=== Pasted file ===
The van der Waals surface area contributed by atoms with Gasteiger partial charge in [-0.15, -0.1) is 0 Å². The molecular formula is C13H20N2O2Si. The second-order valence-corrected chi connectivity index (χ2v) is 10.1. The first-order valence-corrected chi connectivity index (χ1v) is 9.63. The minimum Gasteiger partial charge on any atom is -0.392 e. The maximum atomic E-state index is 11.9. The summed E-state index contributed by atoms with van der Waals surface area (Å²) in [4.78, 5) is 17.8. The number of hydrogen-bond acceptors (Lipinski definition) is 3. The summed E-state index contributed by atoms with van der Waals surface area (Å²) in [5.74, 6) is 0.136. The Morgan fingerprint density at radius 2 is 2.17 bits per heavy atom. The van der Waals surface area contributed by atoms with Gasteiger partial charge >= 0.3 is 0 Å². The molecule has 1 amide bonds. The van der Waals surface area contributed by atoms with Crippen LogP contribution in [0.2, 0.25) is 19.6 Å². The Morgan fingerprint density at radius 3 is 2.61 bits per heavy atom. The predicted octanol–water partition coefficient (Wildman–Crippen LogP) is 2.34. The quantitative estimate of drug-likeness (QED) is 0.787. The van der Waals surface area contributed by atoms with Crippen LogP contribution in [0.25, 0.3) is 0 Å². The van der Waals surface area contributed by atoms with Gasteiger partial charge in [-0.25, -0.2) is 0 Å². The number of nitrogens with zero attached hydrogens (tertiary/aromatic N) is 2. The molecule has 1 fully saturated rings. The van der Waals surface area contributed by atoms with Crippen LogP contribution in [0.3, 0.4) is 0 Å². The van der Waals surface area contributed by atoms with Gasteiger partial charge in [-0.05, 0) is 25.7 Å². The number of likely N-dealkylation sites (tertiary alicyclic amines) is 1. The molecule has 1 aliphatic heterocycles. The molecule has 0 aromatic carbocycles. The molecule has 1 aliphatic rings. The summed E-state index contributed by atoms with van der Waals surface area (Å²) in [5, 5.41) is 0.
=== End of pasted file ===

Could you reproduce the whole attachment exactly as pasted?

The van der Waals surface area contributed by atoms with Gasteiger partial charge in [-0.15, -0.1) is 0 Å². The molecular formula is C13H20N2O2Si. The second-order valence-corrected chi connectivity index (χ2v) is 10.1. The first-order valence-corrected chi connectivity index (χ1v) is 9.63. The minimum Gasteiger partial charge on any atom is -0.392 e. The maximum atomic E-state index is 11.9. The summed E-state index contributed by atoms with van der Waals surface area (Å²) in [4.78, 5) is 17.8. The number of hydrogen-bond acceptors (Lipinski definition) is 3. The summed E-state index contributed by atoms with van der Waals surface area (Å²) in [5.74, 6) is 0.136. The Morgan fingerprint density at radius 2 is 2.17 bits per heavy atom. The van der Waals surface area contributed by atoms with Gasteiger partial charge >= 0.3 is 0 Å². The molecule has 1 amide bonds. The van der Waals surface area contributed by atoms with Crippen LogP contribution in [0.2, 0.25) is 19.6 Å². The Morgan fingerprint density at radius 3 is 2.61 bits per heavy atom. The predicted octanol–water partition coefficient (Wildman–Crippen LogP) is 2.34. The quantitative estimate of drug-likeness (QED) is 0.787. The van der Waals surface area contributed by atoms with Crippen LogP contribution in [0.25, 0.3) is 0 Å². The van der Waals surface area contributed by atoms with Gasteiger partial charge in [-0.25, -0.2) is 0 Å². The number of nitrogens with zero attached hydrogens (tertiary/aromatic N) is 2. The molecule has 1 fully saturated rings. The van der Waals surface area contributed by atoms with Crippen LogP contribution in [0.3, 0.4) is 0 Å². The van der Waals surface area contributed by atoms with Gasteiger partial charge in [-0.05, 0) is 25.7 Å². The number of likely N-dealkylation sites (tertiary alicyclic amines) is 1. The molecule has 1 aliphatic heterocycles. The molecule has 0 aromatic carbocycles. The molecule has 1 aliphatic rings. The summed E-state index contributed by atoms with van der Waals surface area (Å²) in [5, 5.41) is 0.